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Attack on judicial review

Our People - Andrew Guile
19 April, 2013

Justice Secretary Chris Grayling is aiming to reduce the number of judicial review applications.

What is ‘judicial review’ and why does he want to reduce their numbers?

Judicial review is a process started in the High Court where a judge is asked to consider the actions or a decision of a public body (e.g. your local council, or a government department) on the grounds that the action/decision was unlawful or irrational (this is a simple view of judicial review solely for the purposes of ths article). High numbers of these cases are brought in relation to immigration and asylum cases according to analysis conducted the The Guardian Newspaper. From 2004-2012 the number of applicati0ns for judicial review has risen from 4,207 to 11,200.

Figures reveal that only one in six applications are allowed to proceed (i.e. five in six are felt by a judge considering the cases on the papers alone to have no merit), and, of those that proceed, only a small percentage succeed.

What is being considered is making the time period shorter for making such applications (currently you have to bring a challenge within three months of the date of the action/decision being challenged), making the application fee higher and making it tougher to appeal refusals by judges to allow applications to proceed.

While it would seem to be the case that a number of unmeritorious cases are being brought, it is essential that the remedy not be curtailed. Fear of challenge by way of judicial review is an important check on public bodies to ensure that they exercise their power and discretion appropriately (e.g. how local authorities seek to set funding levels for care homes or how the Independent Police Complaints Commission oversee complaints against the police). If you reduce the fear of this judicial oversight, you may rightly fear that the powers of public bodies may be exercised with less care.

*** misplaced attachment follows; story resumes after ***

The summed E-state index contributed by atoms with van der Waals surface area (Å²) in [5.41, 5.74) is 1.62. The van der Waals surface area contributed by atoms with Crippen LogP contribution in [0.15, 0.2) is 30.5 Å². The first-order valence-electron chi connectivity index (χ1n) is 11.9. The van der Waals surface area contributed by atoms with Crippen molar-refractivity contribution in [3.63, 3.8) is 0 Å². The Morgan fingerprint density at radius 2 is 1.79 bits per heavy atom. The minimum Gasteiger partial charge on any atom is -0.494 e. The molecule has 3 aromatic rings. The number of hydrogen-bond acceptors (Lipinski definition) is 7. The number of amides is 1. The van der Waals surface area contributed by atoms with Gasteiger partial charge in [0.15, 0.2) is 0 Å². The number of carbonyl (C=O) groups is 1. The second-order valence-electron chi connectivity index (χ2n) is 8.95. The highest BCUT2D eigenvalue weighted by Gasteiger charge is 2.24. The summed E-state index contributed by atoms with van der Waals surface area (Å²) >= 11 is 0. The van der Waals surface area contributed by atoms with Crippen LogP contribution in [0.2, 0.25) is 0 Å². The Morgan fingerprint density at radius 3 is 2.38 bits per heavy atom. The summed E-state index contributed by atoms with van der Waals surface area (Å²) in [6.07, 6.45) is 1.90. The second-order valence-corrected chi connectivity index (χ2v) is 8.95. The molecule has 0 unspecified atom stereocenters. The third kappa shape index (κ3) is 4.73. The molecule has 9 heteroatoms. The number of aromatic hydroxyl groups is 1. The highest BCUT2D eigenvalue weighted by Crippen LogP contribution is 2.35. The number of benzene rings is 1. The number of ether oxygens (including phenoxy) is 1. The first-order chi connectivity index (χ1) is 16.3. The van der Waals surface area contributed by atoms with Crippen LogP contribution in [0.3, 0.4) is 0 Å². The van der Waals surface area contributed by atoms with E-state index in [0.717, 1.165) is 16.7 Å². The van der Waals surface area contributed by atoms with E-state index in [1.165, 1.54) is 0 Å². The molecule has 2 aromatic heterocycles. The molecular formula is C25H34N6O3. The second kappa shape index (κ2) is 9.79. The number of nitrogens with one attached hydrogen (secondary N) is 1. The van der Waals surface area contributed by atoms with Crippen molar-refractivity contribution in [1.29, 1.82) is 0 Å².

Our solicitors have been involved in many judicial review cases over the past twenty years. These have involved challenges against the Secretary of State for Health, the Mental Health Review Tribunal, the Independent Police Complaints Commission, the Metropolitan Police and various local authorities. While not all were successful, the availability of a remedy by way of judicial review is essential to the rule of law, i.e. to give the ‘man in the street’ a route by which he challenge the might of a public body like a government department or the Police.

If a large percentage of unmeritorious applications seem to originate from a small area of law then perhaps being more prescriptive on how judicial reviews in that area of law can proceed would be justified. However, a wholesale and indescriminate curtailing of access to this essential remedy is unnecessary and dangerous.

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